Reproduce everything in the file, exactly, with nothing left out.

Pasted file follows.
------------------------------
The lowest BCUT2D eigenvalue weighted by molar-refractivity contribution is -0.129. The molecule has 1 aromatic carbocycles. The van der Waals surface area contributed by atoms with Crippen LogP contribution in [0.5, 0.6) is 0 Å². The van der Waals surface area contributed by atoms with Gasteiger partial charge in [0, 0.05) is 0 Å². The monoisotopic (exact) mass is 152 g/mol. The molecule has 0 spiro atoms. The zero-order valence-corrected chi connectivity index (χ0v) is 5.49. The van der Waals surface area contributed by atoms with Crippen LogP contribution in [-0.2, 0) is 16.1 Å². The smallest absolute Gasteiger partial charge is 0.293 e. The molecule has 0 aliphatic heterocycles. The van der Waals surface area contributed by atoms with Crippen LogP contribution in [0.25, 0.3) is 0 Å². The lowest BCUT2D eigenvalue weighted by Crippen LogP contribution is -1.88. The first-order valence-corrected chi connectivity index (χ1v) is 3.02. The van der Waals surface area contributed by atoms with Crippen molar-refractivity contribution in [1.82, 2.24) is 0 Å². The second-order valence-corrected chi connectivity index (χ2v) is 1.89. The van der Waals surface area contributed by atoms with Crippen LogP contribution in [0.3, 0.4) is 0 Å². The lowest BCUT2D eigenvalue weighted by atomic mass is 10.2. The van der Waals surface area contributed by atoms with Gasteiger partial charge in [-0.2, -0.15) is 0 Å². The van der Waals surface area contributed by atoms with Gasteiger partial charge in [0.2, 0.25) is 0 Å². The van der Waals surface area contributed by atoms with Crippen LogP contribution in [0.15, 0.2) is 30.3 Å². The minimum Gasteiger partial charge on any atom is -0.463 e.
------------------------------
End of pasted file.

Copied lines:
The lowest BCUT2D eigenvalue weighted by molar-refractivity contribution is -0.129. The molecule has 1 aromatic carbocycles. The van der Waals surface area contributed by atoms with Crippen LogP contribution in [0.5, 0.6) is 0 Å². The van der Waals surface area contributed by atoms with Gasteiger partial charge in [0, 0.05) is 0 Å². The monoisotopic (exact) mass is 152 g/mol. The molecule has 0 spiro atoms. The zero-order valence-corrected chi connectivity index (χ0v) is 5.49. The van der Waals surface area contributed by atoms with Crippen LogP contribution in [-0.2, 0) is 16.1 Å². The smallest absolute Gasteiger partial charge is 0.293 e. The molecule has 0 aliphatic heterocycles. The van der Waals surface area contributed by atoms with Crippen LogP contribution in [0.25, 0.3) is 0 Å². The lowest BCUT2D eigenvalue weighted by Crippen LogP contribution is -1.88. The first-order valence-corrected chi connectivity index (χ1v) is 3.02. The van der Waals surface area contributed by atoms with Crippen molar-refractivity contribution in [1.82, 2.24) is 0 Å². The second-order valence-corrected chi connectivity index (χ2v) is 1.89. The van der Waals surface area contributed by atoms with Crippen LogP contribution in [0.3, 0.4) is 0 Å². The lowest BCUT2D eigenvalue weighted by atomic mass is 10.2. The van der Waals surface area contributed by atoms with Gasteiger partial charge in [-0.2, -0.15) is 0 Å². The van der Waals surface area contributed by atoms with Gasteiger partial charge in [0.2, 0.25) is 0 Å². The van der Waals surface area contributed by atoms with Crippen LogP contribution in [0.15, 0.2) is 30.3 Å². The minimum Gasteiger partial charge on any atom is -0.463 e.